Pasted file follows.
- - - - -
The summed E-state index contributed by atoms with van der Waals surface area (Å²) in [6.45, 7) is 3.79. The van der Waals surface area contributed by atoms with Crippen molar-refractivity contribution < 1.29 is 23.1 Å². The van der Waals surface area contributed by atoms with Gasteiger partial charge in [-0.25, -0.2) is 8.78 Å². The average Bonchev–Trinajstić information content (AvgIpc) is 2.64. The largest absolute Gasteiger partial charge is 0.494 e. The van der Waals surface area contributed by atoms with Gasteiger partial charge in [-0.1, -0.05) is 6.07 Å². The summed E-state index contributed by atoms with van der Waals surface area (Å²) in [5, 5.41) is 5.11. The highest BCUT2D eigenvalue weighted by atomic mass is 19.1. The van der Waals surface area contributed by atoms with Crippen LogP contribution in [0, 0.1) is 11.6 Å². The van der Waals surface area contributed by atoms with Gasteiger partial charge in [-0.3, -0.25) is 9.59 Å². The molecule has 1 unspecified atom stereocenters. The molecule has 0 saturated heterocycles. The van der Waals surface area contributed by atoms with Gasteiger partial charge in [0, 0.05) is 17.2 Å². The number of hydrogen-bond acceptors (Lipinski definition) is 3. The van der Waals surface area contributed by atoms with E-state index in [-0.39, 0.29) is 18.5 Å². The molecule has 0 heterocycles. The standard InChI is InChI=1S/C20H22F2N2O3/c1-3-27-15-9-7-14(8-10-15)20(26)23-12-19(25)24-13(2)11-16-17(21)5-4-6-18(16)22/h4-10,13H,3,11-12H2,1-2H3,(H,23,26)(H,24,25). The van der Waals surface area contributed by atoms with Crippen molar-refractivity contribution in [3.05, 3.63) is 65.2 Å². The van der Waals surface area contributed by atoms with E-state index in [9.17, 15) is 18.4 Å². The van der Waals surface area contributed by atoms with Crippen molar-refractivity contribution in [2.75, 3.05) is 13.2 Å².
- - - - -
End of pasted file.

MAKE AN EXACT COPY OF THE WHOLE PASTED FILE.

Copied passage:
The summed E-state index contributed by atoms with van der Waals surface area (Å²) in [6.45, 7) is 3.79. The van der Waals surface area contributed by atoms with Crippen molar-refractivity contribution < 1.29 is 23.1 Å². The van der Waals surface area contributed by atoms with Gasteiger partial charge in [-0.25, -0.2) is 8.78 Å². The average Bonchev–Trinajstić information content (AvgIpc) is 2.64. The largest absolute Gasteiger partial charge is 0.494 e. The van der Waals surface area contributed by atoms with Gasteiger partial charge in [-0.1, -0.05) is 6.07 Å². The summed E-state index contributed by atoms with van der Waals surface area (Å²) in [5, 5.41) is 5.11. The highest BCUT2D eigenvalue weighted by atomic mass is 19.1. The van der Waals surface area contributed by atoms with Crippen LogP contribution in [0, 0.1) is 11.6 Å². The van der Waals surface area contributed by atoms with Gasteiger partial charge in [-0.3, -0.25) is 9.59 Å². The molecule has 1 unspecified atom stereocenters. The molecule has 0 saturated heterocycles. The van der Waals surface area contributed by atoms with Gasteiger partial charge in [0, 0.05) is 17.2 Å². The number of hydrogen-bond acceptors (Lipinski definition) is 3. The van der Waals surface area contributed by atoms with E-state index in [-0.39, 0.29) is 18.5 Å². The molecule has 0 heterocycles. The standard InChI is InChI=1S/C20H22F2N2O3/c1-3-27-15-9-7-14(8-10-15)20(26)23-12-19(25)24-13(2)11-16-17(21)5-4-6-18(16)22/h4-10,13H,3,11-12H2,1-2H3,(H,23,26)(H,24,25). The van der Waals surface area contributed by atoms with Crippen molar-refractivity contribution in [3.05, 3.63) is 65.2 Å². The van der Waals surface area contributed by atoms with E-state index in [9.17, 15) is 18.4 Å². The van der Waals surface area contributed by atoms with Crippen molar-refractivity contribution in [2.75, 3.05) is 13.2 Å².